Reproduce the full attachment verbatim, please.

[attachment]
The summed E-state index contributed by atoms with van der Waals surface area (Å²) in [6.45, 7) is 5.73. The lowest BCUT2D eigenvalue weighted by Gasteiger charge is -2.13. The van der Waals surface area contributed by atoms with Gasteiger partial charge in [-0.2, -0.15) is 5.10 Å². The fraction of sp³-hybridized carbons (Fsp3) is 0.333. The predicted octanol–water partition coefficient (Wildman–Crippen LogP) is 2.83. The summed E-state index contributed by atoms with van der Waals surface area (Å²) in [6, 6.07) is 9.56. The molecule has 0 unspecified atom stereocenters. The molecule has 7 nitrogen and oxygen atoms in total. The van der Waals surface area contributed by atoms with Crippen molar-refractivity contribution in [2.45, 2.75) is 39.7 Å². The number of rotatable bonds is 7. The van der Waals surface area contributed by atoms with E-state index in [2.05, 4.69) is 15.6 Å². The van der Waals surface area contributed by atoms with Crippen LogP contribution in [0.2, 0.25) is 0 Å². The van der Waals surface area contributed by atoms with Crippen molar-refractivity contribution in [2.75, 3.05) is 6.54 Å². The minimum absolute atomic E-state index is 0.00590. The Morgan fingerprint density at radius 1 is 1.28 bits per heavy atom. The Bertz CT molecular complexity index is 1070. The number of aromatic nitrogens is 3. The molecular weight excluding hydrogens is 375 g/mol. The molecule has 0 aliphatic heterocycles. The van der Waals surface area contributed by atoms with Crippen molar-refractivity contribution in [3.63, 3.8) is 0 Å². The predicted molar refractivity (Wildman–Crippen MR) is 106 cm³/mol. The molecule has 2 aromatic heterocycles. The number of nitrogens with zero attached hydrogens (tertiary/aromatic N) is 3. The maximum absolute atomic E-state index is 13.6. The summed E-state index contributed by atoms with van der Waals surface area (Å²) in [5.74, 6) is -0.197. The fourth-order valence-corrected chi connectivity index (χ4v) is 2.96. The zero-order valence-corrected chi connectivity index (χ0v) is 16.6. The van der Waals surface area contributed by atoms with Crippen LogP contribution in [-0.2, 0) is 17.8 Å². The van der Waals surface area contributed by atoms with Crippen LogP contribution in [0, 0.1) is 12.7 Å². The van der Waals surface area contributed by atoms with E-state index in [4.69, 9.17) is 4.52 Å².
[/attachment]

The summed E-state index contributed by atoms with van der Waals surface area (Å²) in [6.45, 7) is 5.73. The lowest BCUT2D eigenvalue weighted by Gasteiger charge is -2.13. The van der Waals surface area contributed by atoms with Gasteiger partial charge in [-0.2, -0.15) is 5.10 Å². The fraction of sp³-hybridized carbons (Fsp3) is 0.333. The predicted octanol–water partition coefficient (Wildman–Crippen LogP) is 2.83. The summed E-state index contributed by atoms with van der Waals surface area (Å²) in [6, 6.07) is 9.56. The molecule has 0 unspecified atom stereocenters. The molecule has 7 nitrogen and oxygen atoms in total. The van der Waals surface area contributed by atoms with Crippen molar-refractivity contribution in [2.45, 2.75) is 39.7 Å². The number of rotatable bonds is 7. The van der Waals surface area contributed by atoms with E-state index in [2.05, 4.69) is 15.6 Å². The van der Waals surface area contributed by atoms with Crippen LogP contribution in [0.2, 0.25) is 0 Å². The van der Waals surface area contributed by atoms with Crippen molar-refractivity contribution in [2.75, 3.05) is 6.54 Å². The minimum absolute atomic E-state index is 0.00590. The Morgan fingerprint density at radius 1 is 1.28 bits per heavy atom. The Bertz CT molecular complexity index is 1070. The number of aromatic nitrogens is 3. The molecular weight excluding hydrogens is 375 g/mol. The molecule has 0 aliphatic heterocycles. The van der Waals surface area contributed by atoms with Crippen molar-refractivity contribution in [3.63, 3.8) is 0 Å². The predicted molar refractivity (Wildman–Crippen MR) is 106 cm³/mol. The molecule has 2 aromatic heterocycles. The number of nitrogens with zero attached hydrogens (tertiary/aromatic N) is 3. The maximum absolute atomic E-state index is 13.6. The summed E-state index contributed by atoms with van der Waals surface area (Å²) in [5.74, 6) is -0.197. The fourth-order valence-corrected chi connectivity index (χ4v) is 2.96. The zero-order valence-corrected chi connectivity index (χ0v) is 16.6. The van der Waals surface area contributed by atoms with Crippen LogP contribution in [-0.2, 0) is 17.8 Å². The van der Waals surface area contributed by atoms with Crippen LogP contribution in [0, 0.1) is 12.7 Å². The van der Waals surface area contributed by atoms with E-state index in [4.69, 9.17) is 4.52 Å².